by Aiden Eksteen
With a number of hallowed nameplates in Mitsubishi's back catalog, the brand has the potential to create something incredible. The Mirage G4 - the brand's subcompact sedan offering - isn't that. Without sounding too harsh, the Mirage G4 makes other budget subcompacts look like luxury offerings, with cheap build quality, a short features list, and a 1.2-liter three-cylinder engine that can best be described as anemic. Just 78 horsepower and 74 lb-ft of torque is to the front wheels via a CVT automatic on most trims, with a manual only available on the base model. Fortunately, Mitsubishi doesn't ask much for the Mirage G4, but it does command a $1,000 price premium over its hatchback sibling, and much to the delight of penny-pinchers everywhere, the G4 delivers exceptional gas mileage estimates that leave for dead the likes of the Nissan Versa, Toyota Yaris, and Kia Rio. Sadly for Mitsubishi, it's not enough to redeem what is ultimately a subpar subcompact.
For the 2020 model year, all Mirage models now feature a restyled honeycomb grille, front fascia, and rear end. All models now come standard with automatic climate control, there's a new meter panel design, new armrests, and new carbon fiber-look window switch panel accents. A leather-wrapped steering wheel, heated front seats, and Android Auto and Apple CarPlay functionality are now standard in the LE - a new trim for the G4 lineup. Upper-level models are outfitted with newly designed seats with fabric synthetic leather upholstery, and finally, the RF Mirage model has been purged from the lineup.
The Mirage G4's new grille and front fascia are designed on what Mitsubishi has termed the "Dynamic Shield" concept and portrays Mitsubishi's latest design language - giving up the chrome-bar detailing for a black honeycomb mesh design. While all models are fitted with LED taillights and a high-mounted stoplight, the top-spec model is the only trim fitted with front halogen foglights. The ES is equipped with 14-inch steel wheels with covers, while the LE and SE are both equipped with 15-inch alloy wheels in their own styles.
As the sedan version of the Mirage, the G4, is 20.1 inches longer than the hatchback version at 169.5 inches in overall length, and its 100.4-inch wheelbase is 3.9 inches longer than that of the hatchback. Both ride with a ground clearance of 6.3 inches, but the G4, with its height of 59.2 inches, is fractionally shorter; the G4 is 65.7 inches wide. At around 70 pounds heavier than the hatchback, the G4 has curb weights ranging from 2,117 lbs to 2,194 lbs.
The Mirage G4's 1.2-liter three-cylinder engine is excruciatingly underpowered: the 78 hp and 74 lb-ft of torque it musters up is barely enough to help it plod towards 60 mph in a labored 13 seconds, according to independent tests. The five-speed manual gearbox, which is available only in the base-spec Mirage G4, helps provide better control over power delivery, but barely makes a difference. Things go from bad to worse when you swap out the manual for the CVT that becomes standard on upper trims. With the CVT equipped, the G4 is painstaking to drive, giving the impression that the engine is dying a slow, horribly boring death.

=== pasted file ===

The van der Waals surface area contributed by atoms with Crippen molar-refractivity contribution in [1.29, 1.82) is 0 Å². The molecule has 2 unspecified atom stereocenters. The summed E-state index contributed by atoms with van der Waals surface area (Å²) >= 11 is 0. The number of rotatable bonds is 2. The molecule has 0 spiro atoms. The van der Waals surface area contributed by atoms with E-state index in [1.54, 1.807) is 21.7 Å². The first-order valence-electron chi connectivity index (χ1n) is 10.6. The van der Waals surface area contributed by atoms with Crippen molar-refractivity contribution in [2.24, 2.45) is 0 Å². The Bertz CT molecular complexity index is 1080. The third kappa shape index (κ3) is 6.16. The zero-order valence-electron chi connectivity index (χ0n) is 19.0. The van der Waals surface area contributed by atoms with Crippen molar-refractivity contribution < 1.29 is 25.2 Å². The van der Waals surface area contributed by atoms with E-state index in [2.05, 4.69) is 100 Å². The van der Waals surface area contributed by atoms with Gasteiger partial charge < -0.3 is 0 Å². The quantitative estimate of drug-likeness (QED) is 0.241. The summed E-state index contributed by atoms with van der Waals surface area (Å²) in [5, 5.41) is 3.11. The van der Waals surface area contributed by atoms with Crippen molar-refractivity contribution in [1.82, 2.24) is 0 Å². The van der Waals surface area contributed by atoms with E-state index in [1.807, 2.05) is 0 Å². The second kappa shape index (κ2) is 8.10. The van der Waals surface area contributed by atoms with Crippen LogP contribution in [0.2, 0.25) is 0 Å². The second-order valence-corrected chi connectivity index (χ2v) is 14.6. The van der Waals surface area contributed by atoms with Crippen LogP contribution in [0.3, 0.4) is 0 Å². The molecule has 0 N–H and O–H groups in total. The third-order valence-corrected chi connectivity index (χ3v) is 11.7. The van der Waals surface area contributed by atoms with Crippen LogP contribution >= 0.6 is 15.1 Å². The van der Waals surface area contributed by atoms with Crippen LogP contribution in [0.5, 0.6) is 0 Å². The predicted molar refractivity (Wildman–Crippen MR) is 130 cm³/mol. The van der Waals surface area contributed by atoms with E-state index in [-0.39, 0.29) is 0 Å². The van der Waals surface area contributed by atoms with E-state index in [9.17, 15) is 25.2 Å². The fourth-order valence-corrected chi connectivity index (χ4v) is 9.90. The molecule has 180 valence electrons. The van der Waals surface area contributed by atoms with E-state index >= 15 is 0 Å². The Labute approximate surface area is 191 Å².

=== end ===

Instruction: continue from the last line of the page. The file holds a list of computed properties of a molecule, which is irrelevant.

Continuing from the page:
Acceleration and power delivery remains lethargic, be it from a standstill or when on the go. While it may be passable within city limits, it's incompetent at highway speeds, unable to maintain speed or effect passing maneuvers. The powertrain is noisy, unrefined, and continually sounds strained, making the Mirage G4 a backmarker in the segment in this area.
Should you find yourself straying onto a highway, not only is the Mirage G4 incapable of traveling the appropriate speed consistently, but its wayward handling also makes the experience highly unpleasant. Wind and road noise permeates the cabin with headache-inducing tenacity, the light body structure is prone to crosswinds, and the suspension and steering feel loose at speed. Conversely, the loose steering makes in-town driving fairly easy. Not enjoyable, but easy. A tight turning circle and steering that requires a single finger on the wheel mean that accessing tight gaps is an easy affair. Unfortunately, though, ride quality doesn't improve much even at low speeds, with the cabin a rattlebox that gets shaken up on anything but the smoothest roads. For many in this segment, a low asking price doesn't come at the expense of refinement, but for the G4, cheap really does mean cheap and nasty.
One advantage of the Mirage G4's tiny engine - possibly the only advantage - is the best-in-class gas mileage it affords. With the five-speed manual gearbox in play, the Mirage G4 returns EPA estimates of 33/40/35 mpg city/highway/combined. With the CVT automatic equipped, it returns even more impressive estimates of 35/41/37 mpg. The Mirage hatchback is a little more fuel-efficient though, with the manual model returning 33/41/36 mpg and the CVT model returning 36/43/39 mpg. The Kia Rio Sedan doesn't come up too far behind in gas mileage, with EPA estimates of 33/41/36 mpg coming from its four-cylinder mill and CVT. The Mirage G4's 9.2-gallon gas tank affords the CVT-equipped model a maximum range of 340 miles before running empty.
There is seating for up to five occupants in the Mirage G4, though with limited passenger room overall; only two adults will realistically fit in the rear seats. The seats are uncomfortably thin and unsupportive, and the driver's seat is oddly positioned behind the steering wheel, feeling too high set and unergonomic. Ingress and egress are otherwise pretty easy and outward visibility is clear all-round. The G4's overall build quality is as is expected from a budget-friendly vehicle and the materials are mostly low-quality, although this isn't uncommon in the segment.
The Mirage G4 offers only 12.6 cubic feet of cargo room in the trunk, which is 4.5 cu-ft less than what is offered behind the rear seats of the hatchback version. That is enough room for about two suitcases, provided they aren't too big. The Kia Rio Sedan offers a little more in practicality with 13.7 cu-ft of cargo room offered in the trunk, but the Nissan Versa proves the most practical with 14.7 cubes of usable trunk volume.
As for storage solutions within the cabin, there's a small storage slot beneath the steering column, a moderately sized passenger-side glove box compartment, a small-item bin in the front of the center console, and dual cupholders. There are door side pockets with bottle holder sections on the front doors only, dual cupholders are made available for rear passengers.